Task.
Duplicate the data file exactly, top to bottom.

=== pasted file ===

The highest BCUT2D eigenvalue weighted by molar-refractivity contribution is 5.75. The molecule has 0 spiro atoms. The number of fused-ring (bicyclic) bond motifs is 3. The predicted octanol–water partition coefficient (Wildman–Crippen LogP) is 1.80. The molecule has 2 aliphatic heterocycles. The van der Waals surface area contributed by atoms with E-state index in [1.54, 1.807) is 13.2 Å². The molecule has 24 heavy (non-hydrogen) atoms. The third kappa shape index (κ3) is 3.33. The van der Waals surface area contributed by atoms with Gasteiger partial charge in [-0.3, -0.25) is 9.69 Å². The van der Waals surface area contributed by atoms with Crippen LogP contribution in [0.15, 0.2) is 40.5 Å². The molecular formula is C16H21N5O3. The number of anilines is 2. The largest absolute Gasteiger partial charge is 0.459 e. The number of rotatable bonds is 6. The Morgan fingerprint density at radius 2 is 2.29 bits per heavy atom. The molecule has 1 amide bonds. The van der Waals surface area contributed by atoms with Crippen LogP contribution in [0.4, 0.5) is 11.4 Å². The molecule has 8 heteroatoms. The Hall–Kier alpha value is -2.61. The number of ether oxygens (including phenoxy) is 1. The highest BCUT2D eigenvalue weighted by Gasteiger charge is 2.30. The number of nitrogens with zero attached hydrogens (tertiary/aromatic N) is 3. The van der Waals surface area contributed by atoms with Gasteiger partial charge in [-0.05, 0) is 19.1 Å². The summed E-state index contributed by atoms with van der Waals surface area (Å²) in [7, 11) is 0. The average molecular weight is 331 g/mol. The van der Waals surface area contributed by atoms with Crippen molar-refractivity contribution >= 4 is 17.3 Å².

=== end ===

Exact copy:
The highest BCUT2D eigenvalue weighted by molar-refractivity contribution is 5.75. The molecule has 0 spiro atoms. The number of fused-ring (bicyclic) bond motifs is 3. The predicted octanol–water partition coefficient (Wildman–Crippen LogP) is 1.80. The molecule has 2 aliphatic heterocycles. The van der Waals surface area contributed by atoms with E-state index in [1.54, 1.807) is 13.2 Å². The molecule has 24 heavy (non-hydrogen) atoms. The third kappa shape index (κ3) is 3.33. The van der Waals surface area contributed by atoms with Gasteiger partial charge in [-0.3, -0.25) is 9.69 Å². The van der Waals surface area contributed by atoms with Crippen LogP contribution in [0.15, 0.2) is 40.5 Å². The molecular formula is C16H21N5O3. The number of anilines is 2. The largest absolute Gasteiger partial charge is 0.459 e. The number of rotatable bonds is 6. The Morgan fingerprint density at radius 2 is 2.29 bits per heavy atom. The molecule has 1 amide bonds. The van der Waals surface area contributed by atoms with Crippen LogP contribution in [0.4, 0.5) is 11.4 Å². The molecule has 8 heteroatoms. The Hall–Kier alpha value is -2.61. The number of ether oxygens (including phenoxy) is 1. The highest BCUT2D eigenvalue weighted by Gasteiger charge is 2.30. The number of nitrogens with zero attached hydrogens (tertiary/aromatic N) is 3. The van der Waals surface area contributed by atoms with Gasteiger partial charge in [-0.05, 0) is 19.1 Å². The summed E-state index contributed by atoms with van der Waals surface area (Å²) in [7, 11) is 0. The average molecular weight is 331 g/mol. The van der Waals surface area contributed by atoms with Crippen molar-refractivity contribution >= 4 is 17.3 Å².